30 Training of our staff Risk Assessment Standards – Risk and materiality in a financial statement audit – How a financial statement audit differs from a performance audit Focus on SAS 109 – Five components of internal control October 1, 2009 Pennsylvania Department of the Auditor General 30

31 Agency Entrance Conferences Training auditees – providing background information on risk assessment standards and new reporting requirements (SAS 112) Focus on services provided by IT to the agency: What do you do? What transactions do your applications create? Take away: list of applications and transactions – Start to make the connection between systems/applications and dollars October 1, 2009 Pennsylvania Department of the Auditor General 31

32 Meeting with Financial Audit Team Discuss the list of applications and transactions with the Financial Audit Teams (each agency) Determine which applications process – Significant classes of transactions, or – Material financial statement balances Are we missing any applications? – E.g., a certain educational subsidy was not processed by the Department of Education but rather processed by another agency on a Unix box across town October 1, 2009 Pennsylvania Department of the Auditor General 32

33 Summary Memo List of applications and systems included in our controls review Strategy for grouping systems to efficiently review controls – Common control can be reviewed together – i.e., common use of Active Directory for user authentication or Endeavor to manage change Level of procedures to be performed – Walkthrough of one vs. test of a sample Are we missing any applications? – Confirm again with financial auditors October 1, 2009 Pennsylvania Department of the Auditor General 33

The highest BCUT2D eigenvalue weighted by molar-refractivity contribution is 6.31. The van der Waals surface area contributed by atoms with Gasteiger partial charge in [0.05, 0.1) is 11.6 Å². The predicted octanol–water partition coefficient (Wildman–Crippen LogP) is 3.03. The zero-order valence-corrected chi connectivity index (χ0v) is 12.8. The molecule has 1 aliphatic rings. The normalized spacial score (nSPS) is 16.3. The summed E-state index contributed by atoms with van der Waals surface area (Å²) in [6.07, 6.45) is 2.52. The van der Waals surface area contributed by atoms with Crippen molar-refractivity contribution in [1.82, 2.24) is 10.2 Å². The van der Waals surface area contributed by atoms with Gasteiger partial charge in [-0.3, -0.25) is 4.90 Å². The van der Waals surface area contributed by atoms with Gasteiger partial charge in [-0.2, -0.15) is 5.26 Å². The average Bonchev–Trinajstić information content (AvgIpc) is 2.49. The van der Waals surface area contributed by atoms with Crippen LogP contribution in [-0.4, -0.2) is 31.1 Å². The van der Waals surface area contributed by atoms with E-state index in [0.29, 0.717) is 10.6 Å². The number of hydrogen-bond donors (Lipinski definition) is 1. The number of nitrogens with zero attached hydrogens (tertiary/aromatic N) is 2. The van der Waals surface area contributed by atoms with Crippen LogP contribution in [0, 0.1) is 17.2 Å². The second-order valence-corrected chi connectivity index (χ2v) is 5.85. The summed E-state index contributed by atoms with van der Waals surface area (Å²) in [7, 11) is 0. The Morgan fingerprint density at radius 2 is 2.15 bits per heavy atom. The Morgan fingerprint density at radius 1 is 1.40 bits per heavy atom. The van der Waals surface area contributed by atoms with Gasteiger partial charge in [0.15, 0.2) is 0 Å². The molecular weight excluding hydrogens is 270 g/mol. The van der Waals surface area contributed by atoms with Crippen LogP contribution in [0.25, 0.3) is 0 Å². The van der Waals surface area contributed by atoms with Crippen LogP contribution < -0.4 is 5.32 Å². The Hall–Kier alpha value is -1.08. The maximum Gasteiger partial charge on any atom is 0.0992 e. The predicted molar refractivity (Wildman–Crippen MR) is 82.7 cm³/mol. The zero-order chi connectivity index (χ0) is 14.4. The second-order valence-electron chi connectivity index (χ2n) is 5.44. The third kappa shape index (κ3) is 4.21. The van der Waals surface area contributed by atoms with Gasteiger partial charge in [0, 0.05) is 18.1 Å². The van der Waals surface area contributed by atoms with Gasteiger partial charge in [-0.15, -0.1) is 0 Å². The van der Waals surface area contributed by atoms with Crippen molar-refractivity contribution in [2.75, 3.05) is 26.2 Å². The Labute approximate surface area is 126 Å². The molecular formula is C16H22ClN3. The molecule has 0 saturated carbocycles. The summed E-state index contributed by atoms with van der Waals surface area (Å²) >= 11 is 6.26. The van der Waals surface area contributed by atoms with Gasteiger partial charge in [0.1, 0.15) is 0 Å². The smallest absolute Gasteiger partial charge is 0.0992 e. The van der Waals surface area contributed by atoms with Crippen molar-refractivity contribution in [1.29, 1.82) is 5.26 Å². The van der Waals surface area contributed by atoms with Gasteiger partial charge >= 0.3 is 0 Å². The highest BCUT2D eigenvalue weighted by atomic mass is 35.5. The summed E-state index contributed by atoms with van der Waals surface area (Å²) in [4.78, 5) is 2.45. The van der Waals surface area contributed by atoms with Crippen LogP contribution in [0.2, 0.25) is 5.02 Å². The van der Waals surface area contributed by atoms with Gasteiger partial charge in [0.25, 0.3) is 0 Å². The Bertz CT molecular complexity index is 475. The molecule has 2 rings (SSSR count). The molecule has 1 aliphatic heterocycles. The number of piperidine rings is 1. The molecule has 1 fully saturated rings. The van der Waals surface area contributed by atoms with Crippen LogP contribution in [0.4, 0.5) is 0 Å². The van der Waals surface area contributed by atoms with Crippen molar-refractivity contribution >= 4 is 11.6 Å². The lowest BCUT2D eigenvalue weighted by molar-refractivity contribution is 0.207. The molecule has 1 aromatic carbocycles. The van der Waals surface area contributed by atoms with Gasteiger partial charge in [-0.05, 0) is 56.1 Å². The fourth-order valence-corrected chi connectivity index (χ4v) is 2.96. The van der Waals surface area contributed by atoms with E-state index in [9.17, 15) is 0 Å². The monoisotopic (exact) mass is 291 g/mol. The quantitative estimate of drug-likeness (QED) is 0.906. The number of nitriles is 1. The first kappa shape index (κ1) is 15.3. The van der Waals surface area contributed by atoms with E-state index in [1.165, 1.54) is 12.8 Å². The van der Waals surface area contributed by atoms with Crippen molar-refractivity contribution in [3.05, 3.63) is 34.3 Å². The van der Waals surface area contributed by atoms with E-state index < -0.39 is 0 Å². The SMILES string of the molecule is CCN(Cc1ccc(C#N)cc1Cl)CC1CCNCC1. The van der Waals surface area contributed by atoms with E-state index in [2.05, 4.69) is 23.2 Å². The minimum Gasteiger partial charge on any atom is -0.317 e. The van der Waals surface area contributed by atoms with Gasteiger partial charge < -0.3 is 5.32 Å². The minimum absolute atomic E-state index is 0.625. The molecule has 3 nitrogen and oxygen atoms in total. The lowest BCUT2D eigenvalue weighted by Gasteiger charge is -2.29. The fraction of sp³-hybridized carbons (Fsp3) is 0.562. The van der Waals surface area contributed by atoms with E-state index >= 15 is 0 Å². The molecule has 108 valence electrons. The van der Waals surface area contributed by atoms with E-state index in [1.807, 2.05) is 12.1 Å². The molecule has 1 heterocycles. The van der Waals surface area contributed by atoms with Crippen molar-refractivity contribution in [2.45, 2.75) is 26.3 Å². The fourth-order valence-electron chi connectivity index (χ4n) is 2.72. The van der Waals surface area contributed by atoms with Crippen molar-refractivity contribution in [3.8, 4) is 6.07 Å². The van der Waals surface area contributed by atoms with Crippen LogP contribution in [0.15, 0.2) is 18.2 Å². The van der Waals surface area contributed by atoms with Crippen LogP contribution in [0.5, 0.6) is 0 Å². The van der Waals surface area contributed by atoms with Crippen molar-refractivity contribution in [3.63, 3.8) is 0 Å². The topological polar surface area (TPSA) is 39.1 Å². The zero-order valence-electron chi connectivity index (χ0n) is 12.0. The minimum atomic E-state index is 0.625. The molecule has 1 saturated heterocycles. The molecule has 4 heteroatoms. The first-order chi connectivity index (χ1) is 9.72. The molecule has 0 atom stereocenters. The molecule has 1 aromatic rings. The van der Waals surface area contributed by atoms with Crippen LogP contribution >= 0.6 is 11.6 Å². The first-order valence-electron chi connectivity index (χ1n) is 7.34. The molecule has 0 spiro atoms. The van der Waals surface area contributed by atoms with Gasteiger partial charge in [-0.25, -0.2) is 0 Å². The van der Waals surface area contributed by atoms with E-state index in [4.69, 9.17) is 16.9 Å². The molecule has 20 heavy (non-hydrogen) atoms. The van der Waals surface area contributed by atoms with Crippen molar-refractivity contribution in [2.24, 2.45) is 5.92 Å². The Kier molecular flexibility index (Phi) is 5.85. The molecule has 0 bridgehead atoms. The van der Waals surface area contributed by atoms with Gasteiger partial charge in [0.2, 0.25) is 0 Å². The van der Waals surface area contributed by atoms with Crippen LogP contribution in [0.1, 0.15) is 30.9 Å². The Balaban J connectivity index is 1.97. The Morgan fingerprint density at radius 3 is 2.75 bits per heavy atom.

34 IT Audit Procedures Documenting operational effectiveness of controls placed in operation Walkthroughs in four key areas: – Manage change – Logical access – Physical access – Computer operations October 1, 2009 Pennsylvania Department of the Auditor General 34

35 SAS 109 – New Areas of Interest Manual controls that depend on IT (paragraph 84) Error correction procedures (paragraph 85) Controls over the financial reporting process (paragraph 86) – Enter transaction totals into the general ledger (or equivalent record). – Journal entries and recurring journal entries – Combine into financial statements October 1, 2009 Pennsylvania Department of the Auditor General 35

36 Other New SASs SAS 112 – Communicating Internal Control Related Matters Identified in an Audit (updated by SAS 115) SAS 113 – Omnibus Statement on Auditing Standards – 2006 SAS 114 – The Auditors Communication With Those Charged With Governance October 1, 2009 Pennsylvania Department of the Auditor General 36

37 Communicating Internal Control Matters Identified in an Audit Audit Requirements: – Financial Audits: SAS 112; GAO 5.10-5.14 – Performance Audits: GAO 8.18 – 8.20 SAS 115 – effective for audits of financial statements for periods ending on or after December 31, 2009 – OMB Circular A133 still requires SAS 112 language for FYE 6/30/09 audits – Yellow Book – still uses SAS 112 language October 1, 2009 Pennsylvania Department of the Auditor General 37